Quote Originally Posted by polyglot View Post
Ian: what is the physical mechanism that makes grain worse (do you mean larger or of greater density variation?) when the temp shifts after development? I don't understand how for example a slightly warmer or cooler fixer could affect the grain structure.
The problem is micro or surface reticulation of the film caused by the softening of the emulsion by the deveoper followed by temperature shocks in the process cycle, some films suffer more than others. Rodinal's high pH and specifically the hydroxide increase the potential problem.

The issue has been know about since the late 1920's or early 30's, it became more important with the rise of 35mm photography, I've BJPA article on reducing grain by wet mounting negatives on a glass slide for enlargement, something Ctein was still doingdecades later for the same reason.

In more recent years Kodak have done a lot of research to help minimise micro/surface reticulation. With papers it causes a mottling on the surface particulary noticeable with glossy papers, it'll happen with RC B&W and Colour papers as well as FB B&W, actually steaming removes it. With the advent of Digital minilabs and negative scanners, and also with high end scanning it became a greater issue, so Kodak altered the emulsion hardening to help eliminate the issues with their colour films making them more scanner friendly.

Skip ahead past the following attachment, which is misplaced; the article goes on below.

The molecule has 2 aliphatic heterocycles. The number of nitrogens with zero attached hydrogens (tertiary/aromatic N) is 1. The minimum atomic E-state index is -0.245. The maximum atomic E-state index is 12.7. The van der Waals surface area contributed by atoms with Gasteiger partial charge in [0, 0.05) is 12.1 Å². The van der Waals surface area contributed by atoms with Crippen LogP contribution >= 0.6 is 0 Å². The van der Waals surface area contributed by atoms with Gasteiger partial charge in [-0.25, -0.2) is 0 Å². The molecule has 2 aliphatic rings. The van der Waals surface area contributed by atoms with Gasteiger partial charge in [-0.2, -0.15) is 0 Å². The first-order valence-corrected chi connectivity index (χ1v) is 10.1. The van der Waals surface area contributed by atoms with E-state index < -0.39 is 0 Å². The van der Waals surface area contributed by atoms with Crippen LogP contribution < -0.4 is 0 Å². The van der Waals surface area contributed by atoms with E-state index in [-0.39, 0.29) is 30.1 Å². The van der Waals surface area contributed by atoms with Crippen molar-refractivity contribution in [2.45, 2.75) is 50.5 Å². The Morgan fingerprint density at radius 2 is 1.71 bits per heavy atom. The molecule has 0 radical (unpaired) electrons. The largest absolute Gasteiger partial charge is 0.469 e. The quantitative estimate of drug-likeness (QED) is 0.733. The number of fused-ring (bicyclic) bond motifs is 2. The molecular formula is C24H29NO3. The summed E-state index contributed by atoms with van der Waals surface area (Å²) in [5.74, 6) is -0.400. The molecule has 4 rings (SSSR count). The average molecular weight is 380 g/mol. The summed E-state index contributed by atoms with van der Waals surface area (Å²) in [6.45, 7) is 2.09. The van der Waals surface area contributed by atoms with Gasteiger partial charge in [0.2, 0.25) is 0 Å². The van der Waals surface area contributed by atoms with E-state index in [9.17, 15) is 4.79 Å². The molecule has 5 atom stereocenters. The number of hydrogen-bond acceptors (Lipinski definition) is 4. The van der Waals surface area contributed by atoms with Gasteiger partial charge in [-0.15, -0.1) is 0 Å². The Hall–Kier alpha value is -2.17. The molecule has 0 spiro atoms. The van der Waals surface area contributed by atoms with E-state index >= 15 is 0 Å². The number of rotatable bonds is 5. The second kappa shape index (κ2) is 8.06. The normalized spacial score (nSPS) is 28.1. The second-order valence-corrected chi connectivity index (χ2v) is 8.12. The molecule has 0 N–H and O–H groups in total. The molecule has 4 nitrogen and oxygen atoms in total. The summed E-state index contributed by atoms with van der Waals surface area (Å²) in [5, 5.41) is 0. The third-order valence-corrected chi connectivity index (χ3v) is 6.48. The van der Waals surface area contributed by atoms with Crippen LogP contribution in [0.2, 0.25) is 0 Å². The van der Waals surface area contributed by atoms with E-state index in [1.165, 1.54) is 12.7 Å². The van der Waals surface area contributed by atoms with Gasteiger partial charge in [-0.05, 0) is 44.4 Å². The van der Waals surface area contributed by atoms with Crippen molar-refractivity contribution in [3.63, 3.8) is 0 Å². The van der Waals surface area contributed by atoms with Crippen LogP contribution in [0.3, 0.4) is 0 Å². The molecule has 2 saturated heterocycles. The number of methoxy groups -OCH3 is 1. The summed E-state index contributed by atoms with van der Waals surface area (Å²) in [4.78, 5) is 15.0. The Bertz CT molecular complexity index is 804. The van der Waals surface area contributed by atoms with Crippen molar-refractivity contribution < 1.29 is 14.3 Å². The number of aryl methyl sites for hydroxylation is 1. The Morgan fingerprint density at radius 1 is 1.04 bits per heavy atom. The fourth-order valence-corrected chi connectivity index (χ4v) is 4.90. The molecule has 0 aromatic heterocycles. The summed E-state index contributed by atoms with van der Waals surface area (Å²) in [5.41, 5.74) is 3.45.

So some films suffer more than others EFKE will be about the worst due to having less hardening, Foma somewhere in between Ilford's films and most of Kodak's, some Fuji B&W emulsions are softer as well. Then it's a combination of softer emulsion, the developers effect on that emulsion and the care taken in the process cycle.